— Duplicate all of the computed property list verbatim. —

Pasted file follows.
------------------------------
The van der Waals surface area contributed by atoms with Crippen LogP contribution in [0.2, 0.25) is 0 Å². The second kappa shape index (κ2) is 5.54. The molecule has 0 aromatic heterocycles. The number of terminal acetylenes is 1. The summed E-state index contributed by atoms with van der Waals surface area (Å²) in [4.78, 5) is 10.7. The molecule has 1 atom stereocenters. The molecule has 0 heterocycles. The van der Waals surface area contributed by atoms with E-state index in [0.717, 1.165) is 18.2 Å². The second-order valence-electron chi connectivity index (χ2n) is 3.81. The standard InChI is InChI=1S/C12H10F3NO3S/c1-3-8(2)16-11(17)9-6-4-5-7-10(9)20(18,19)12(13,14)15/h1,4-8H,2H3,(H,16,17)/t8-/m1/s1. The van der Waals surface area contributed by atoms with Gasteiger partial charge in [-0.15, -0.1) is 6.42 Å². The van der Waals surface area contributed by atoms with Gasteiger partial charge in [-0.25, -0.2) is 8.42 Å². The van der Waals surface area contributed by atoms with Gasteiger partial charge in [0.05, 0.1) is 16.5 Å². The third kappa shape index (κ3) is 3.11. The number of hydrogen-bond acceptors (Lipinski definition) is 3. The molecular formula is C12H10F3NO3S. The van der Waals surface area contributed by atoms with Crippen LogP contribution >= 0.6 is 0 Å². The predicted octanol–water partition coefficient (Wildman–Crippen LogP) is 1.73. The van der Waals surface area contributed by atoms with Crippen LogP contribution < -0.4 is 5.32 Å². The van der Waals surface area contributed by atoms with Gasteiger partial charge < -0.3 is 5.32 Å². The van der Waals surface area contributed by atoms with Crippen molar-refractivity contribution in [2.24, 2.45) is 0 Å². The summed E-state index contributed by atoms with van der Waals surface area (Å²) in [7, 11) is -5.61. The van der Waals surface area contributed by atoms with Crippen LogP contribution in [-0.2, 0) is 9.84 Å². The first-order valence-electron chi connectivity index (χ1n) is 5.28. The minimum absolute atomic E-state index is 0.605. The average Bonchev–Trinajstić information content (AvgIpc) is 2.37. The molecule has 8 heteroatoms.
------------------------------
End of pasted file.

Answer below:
The van der Waals surface area contributed by atoms with Crippen LogP contribution in [0.2, 0.25) is 0 Å². The second kappa shape index (κ2) is 5.54. The molecule has 0 aromatic heterocycles. The number of terminal acetylenes is 1. The summed E-state index contributed by atoms with van der Waals surface area (Å²) in [4.78, 5) is 10.7. The molecule has 1 atom stereocenters. The molecule has 0 heterocycles. The van der Waals surface area contributed by atoms with E-state index in [0.717, 1.165) is 18.2 Å². The second-order valence-electron chi connectivity index (χ2n) is 3.81. The standard InChI is InChI=1S/C12H10F3NO3S/c1-3-8(2)16-11(17)9-6-4-5-7-10(9)20(18,19)12(13,14)15/h1,4-8H,2H3,(H,16,17)/t8-/m1/s1. The van der Waals surface area contributed by atoms with Gasteiger partial charge in [-0.15, -0.1) is 6.42 Å². The van der Waals surface area contributed by atoms with Gasteiger partial charge in [-0.25, -0.2) is 8.42 Å². The van der Waals surface area contributed by atoms with Gasteiger partial charge in [0.05, 0.1) is 16.5 Å². The third kappa shape index (κ3) is 3.11. The number of hydrogen-bond acceptors (Lipinski definition) is 3. The molecular formula is C12H10F3NO3S. The van der Waals surface area contributed by atoms with Crippen LogP contribution >= 0.6 is 0 Å². The predicted octanol–water partition coefficient (Wildman–Crippen LogP) is 1.73. The van der Waals surface area contributed by atoms with Crippen LogP contribution < -0.4 is 5.32 Å². The van der Waals surface area contributed by atoms with Gasteiger partial charge < -0.3 is 5.32 Å². The van der Waals surface area contributed by atoms with Crippen molar-refractivity contribution in [2.24, 2.45) is 0 Å². The summed E-state index contributed by atoms with van der Waals surface area (Å²) in [7, 11) is -5.61. The van der Waals surface area contributed by atoms with Crippen LogP contribution in [-0.2, 0) is 9.84 Å². The first-order valence-electron chi connectivity index (χ1n) is 5.28. The minimum absolute atomic E-state index is 0.605. The average Bonchev–Trinajstić information content (AvgIpc) is 2.37. The molecule has 8 heteroatoms.